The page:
Theorem \(\PageIndex{2}\)

The chromatic number of a graph \(G\) is at least the clique number of \(G\text{.}\)

There are times when the chromatic number of \(G\) is *equal* to the clique number. These graphs have a special name; they are called perfect. If you know that a graph is perfect, then finding the chromatic number is simply a matter of searching for the largest clique.^{ 4 }There are special classes of graphs which can be proved to be perfect. One such class is the set of chordal graphs, which have the property that every cycle in the graph contains a chord—an edge between two vertices in of the cycle which are not adjacent in the cycle. However, not all graphs are perfect.

For an upper bound, we can improve on “the number of vertices” by looking to the degrees of vertices. Let \(\Delta(G)\) be the largest degree of any vertex in the graph \(G\text{.}\) One reasonable guess for an upper bound on the chromatic number is \(\chi(G) \le \Delta(G) + 1\text{.}\) Why is this reasonable? Starting with any vertex, it together with all of its neighbors can always be colored in \(\Delta(G) + 1\) colors, since at most we are talking about \(\Delta(G) + 1\) vertices in this set. Now fan out! At any point, if you consider an already colored vertex, some of its neighbors might be colored, some might not. But no matter what, that vertex and its neighbors could all be colored distinctly, since there are at most \(\Delta(G)\) neighbors, plus the one vertex being considered.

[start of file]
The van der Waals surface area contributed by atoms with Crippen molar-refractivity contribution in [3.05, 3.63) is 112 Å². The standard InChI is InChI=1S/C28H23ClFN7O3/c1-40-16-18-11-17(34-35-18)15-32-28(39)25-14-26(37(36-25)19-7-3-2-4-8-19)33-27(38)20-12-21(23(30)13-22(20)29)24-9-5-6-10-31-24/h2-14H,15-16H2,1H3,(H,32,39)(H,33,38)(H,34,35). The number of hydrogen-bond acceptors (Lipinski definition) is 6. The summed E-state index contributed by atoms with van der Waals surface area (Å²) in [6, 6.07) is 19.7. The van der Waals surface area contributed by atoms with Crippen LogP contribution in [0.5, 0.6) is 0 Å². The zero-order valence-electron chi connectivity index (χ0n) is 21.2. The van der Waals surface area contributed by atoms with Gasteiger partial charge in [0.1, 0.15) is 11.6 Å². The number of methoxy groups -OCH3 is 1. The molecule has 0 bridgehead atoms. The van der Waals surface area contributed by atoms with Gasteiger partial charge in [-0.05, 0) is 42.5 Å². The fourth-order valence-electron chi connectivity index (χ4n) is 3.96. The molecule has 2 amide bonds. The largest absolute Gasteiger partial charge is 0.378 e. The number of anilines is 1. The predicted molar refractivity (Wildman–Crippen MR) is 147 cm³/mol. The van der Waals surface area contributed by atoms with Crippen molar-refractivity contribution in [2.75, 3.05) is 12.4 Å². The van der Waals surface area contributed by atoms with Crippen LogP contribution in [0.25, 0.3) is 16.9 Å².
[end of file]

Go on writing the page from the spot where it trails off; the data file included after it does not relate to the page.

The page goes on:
In fact, there are examples of graphs for which \(\chi(G) = \Delta(G) + 1\text{.}\) For any \(n\text{,}\) the complete graph \(K_n\) has chromatic number \(n\text{,}\) but \(\Delta(K_n) = n-1\) (since every vertex is adjacent to every *other* vertex). Additionally, any *odd* cycle will have chromatic number 3, but the degree of every vertex in a cycle is 2. It turns out that these are the only two types of examples where we get equality, a result known as Brooks' Theorem.

Theorem \(\PageIndex{3}\): Brooks' Theorem

Any graph \(G\) satisfies \(\chi(G) \le \Delta(G)\text{,}\) unless \(G\) is a complete graph or an odd cycle, in which case \(\chi(G) = \Delta(G) + 1\text{.}\)